8. A device as claimed in claim 1 in which the outlet comprises a pipe which extends to the interface between the magazine and the mixing chamber to constitute the stop means for retaining the cartridge within the magazine with the free surface exposed to the mixing chamber.
9. A device according to claim 8, characterised in that the outlet pipe and its upstream extension are concentric with the magazine wall.

This is an improvement over the device described in U.S. Pat. No. 4,023,778 issued on May 17, 1977 and entitled "A Device for Mixing Chemical Products with Tap Water." U.S. Pat. No. 4,023,788 relates to a device for the homogeneous mixing under running water of chemical products in the form of a compact solid or "cartridge" which can be disintegrated in water, this device comprising:

(a) on the one hand, a magazine containing the cartridge in such a way that it exhibits a substantially constant free surface,

(b) on the other hand a mixing chamber comprising a disintegration zone which is defined on one side by the free face of the cartridge and comprising lateral running water feed pipes tangentially to this surface, characterized in that:

(i) the pipes are tubular, small in cross-section, distributed in a small number round the periphery of the magazine and located in a plane which is substantially perpendicular to the axis of the said magazine,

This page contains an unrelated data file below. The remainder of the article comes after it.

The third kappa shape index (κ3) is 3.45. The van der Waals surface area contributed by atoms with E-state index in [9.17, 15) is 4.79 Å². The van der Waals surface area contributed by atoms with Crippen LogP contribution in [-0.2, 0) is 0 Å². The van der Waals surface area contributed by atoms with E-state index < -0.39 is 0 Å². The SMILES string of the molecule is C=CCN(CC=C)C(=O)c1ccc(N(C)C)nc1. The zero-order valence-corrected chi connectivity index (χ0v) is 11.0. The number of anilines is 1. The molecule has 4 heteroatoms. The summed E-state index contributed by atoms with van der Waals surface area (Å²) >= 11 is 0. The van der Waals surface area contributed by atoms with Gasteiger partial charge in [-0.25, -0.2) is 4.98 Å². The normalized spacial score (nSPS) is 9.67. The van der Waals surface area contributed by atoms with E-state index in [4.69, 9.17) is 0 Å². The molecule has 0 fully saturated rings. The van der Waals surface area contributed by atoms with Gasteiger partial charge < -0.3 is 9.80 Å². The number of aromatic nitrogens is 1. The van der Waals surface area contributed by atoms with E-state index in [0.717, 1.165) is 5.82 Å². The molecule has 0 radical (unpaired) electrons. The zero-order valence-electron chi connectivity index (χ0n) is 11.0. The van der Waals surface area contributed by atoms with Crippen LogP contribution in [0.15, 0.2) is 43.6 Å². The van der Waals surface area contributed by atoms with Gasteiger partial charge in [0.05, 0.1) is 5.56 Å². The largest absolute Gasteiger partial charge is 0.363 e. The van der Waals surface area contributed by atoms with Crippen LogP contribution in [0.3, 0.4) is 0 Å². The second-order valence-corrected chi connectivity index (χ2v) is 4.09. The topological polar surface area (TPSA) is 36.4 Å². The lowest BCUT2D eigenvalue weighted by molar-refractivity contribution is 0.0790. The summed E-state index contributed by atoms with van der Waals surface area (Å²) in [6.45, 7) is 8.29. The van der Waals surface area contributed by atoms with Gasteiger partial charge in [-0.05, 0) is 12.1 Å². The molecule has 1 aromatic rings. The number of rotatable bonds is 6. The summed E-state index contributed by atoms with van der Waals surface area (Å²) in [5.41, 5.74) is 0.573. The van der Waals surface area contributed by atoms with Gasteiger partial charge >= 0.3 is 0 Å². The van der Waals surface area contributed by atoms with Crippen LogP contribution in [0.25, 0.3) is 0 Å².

(ii) the disintegration zone is extended by a zone for homogenizing the mixture which is larger in volume than the former, is connected to it and comprises an outlet pipe for the mixture.

This device preferably also comprises pressure means for maintaining, throughout the service life of the cartridge, the free face of the cartridge abutted against the positioning means situated at the inlet to the disintegration zone of the mixing chamber.

The mixing chamber can be of various shapes such as, for example, those illustrated in the above patent, in particular cylindrical or conical.

Devices of this type comprises a conical mixing chamber have been used successfully in sprayers for amateur gardeners.

These devices are characterised by a low mixing chamber height relative to the magazine diameter. "Under low mixing chamber height relative to the magazine diameter" is believed to mean a height such as its ratio over the magazine diameter is generally comprised between 1/15 and 1/4. As examples, performing devices were made with a conical mixing chamber having a height of 6, 7 and 6 mm and respective magazine diameters of 30, 36 and 38 mm, i.e., with ratios comprised between 1/6 and 1/5. Other devices have been constructed with a cylindrical mixing chamber of a height of 4 mm and a magazine diameter of 38 mm, i.e. with a ratio of 0,11, near 1/10. Moreover, they are used upstream of an atomisation nozzle or any other obstacle to the flow of water thus subjecting the assembly to pressure. Under these conditions, the mixing chamber is virtually filled with water, but this does not prevent disintegration in contact with the free surface of the cartridge then the passage of the aqueous dispersion into the homogenization zone.

However, when these devices are made of plastic, particularly by injection moulding, the presence of an orifice from the chamber complicates manufacture considerably. The manufacturing cost is also increased in the case of a non-cylindrical mixing chamber.